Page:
Golf was always a game that I loved and, from an early age, I always wanted to compete against the best.

 

My parents, Paul and Pelita, and sister, Kirsty, were and still are so supportive of me. They sacrificed so much. Growing up in Warrnambool, a small coastal town in south-west Victoria, certainly had its challenges, but I wouldn’t change them for anything.

 

I had a great childhood, playing pretty much anything outside that involved a ball.

 

We wore a groove in the road between Warrnambool and Melbourne. From the age of 15, we drove almost every weekend from home to the tournaments in Melbourne so I could play against the best.

 

My thinking was and has always been: you can’t beat the best if you’re not competing with them. 

 

I played Melbourne pennant for Commonwealth Golf Club and I always wanted to play number one. That generally meant you were going to play the best player from the opposing club.

 

I wasn’t the best player in the club. I was young but I wanted the responsibility and, more importantly, to test my game. That has never stopped. 

 

We have always lived by the motto that it’s not important if you win or lose, but how you win and how you handle a tough loss. That’s what I want to teach my kids.

 

I didn’t have ‘normal’ idols growing up. Warrnambool is an AFL and cricket town. Pretty much any other sport was considered irrelevant, especially golf.

 

My idol wasn’t an AFL player or cricketer (although most of the Australian cricket team were high on my list and I was always wearing my Richmond footy jumper). They were Greg Norman and Ernie Els. In putting competitions with my mates, I was always Ernie and was lucky enough to play with him on my first Presidents Cup team.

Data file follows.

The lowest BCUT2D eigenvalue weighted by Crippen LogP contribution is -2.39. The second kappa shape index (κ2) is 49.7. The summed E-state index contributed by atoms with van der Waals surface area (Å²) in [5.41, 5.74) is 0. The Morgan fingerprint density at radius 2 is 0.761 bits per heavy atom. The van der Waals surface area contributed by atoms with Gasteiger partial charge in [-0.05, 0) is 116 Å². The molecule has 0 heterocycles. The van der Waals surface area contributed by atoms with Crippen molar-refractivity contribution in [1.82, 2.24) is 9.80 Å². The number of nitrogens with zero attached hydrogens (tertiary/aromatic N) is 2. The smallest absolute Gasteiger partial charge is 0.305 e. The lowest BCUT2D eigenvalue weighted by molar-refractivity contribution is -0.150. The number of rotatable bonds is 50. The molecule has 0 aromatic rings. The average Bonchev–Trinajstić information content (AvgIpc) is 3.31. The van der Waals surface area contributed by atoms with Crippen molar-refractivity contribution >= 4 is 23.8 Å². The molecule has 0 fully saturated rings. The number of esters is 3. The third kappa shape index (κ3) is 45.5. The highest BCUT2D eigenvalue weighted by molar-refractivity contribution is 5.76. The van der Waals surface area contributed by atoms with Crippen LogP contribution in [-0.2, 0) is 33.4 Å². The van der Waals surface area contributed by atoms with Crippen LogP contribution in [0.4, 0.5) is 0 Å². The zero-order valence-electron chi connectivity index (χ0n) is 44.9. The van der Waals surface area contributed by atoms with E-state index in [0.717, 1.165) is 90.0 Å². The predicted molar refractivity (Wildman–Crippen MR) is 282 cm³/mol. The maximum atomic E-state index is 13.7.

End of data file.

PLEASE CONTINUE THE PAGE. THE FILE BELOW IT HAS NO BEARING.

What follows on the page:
That was a ‘pinch myself’ moment. Sitting down with Ernie and having a few beers after the Presidents Cup was amazing. I have only experienced a few of those moments in my career. 

 

I’ve always set my goals pretty high but I’ve never been vocal about them.

 

Sometimes I haven’t told anyone.

 

My thinking has always been: someone has to win, why not me? At the end of the day we are just blokes trying to get a ball into a hole in the least amount of shots. Why complicate it?

 

There’s a lot of time to think in golf and having one of my best mates, Matty Kelly, caddy for me for the last 10 years has really helped me keep it simple.

 

I don’t change clubs often. I’ve had the same coach since I was 17. My thinking is: what got me here is going to keep me here.

 

I’m a loyal person, I have a small circle of close friends but I’m friendly with everyone. The best advice my parents ever gave me was treat others as you want to be treated. I live by that.

 

I’m also big on manners. It costs nothing to be nice and, in my opinion, it takes up way more energy to be an arse. I’m ingraining that into my kids now. They get nothing without a ‘please’ and ‘thank you’.

 

 

 

TIGER & WHITE PANTS

The first time I truly got to test myself against the world’s best was the 2009 BMW Championship.

 

It was my first time in the final group of a PGA Tour event and I was playing with Tiger Woods. He had been dominating all year and all of a sudden a rookie pro from Warrnambool was standing on the first tee with Tiger.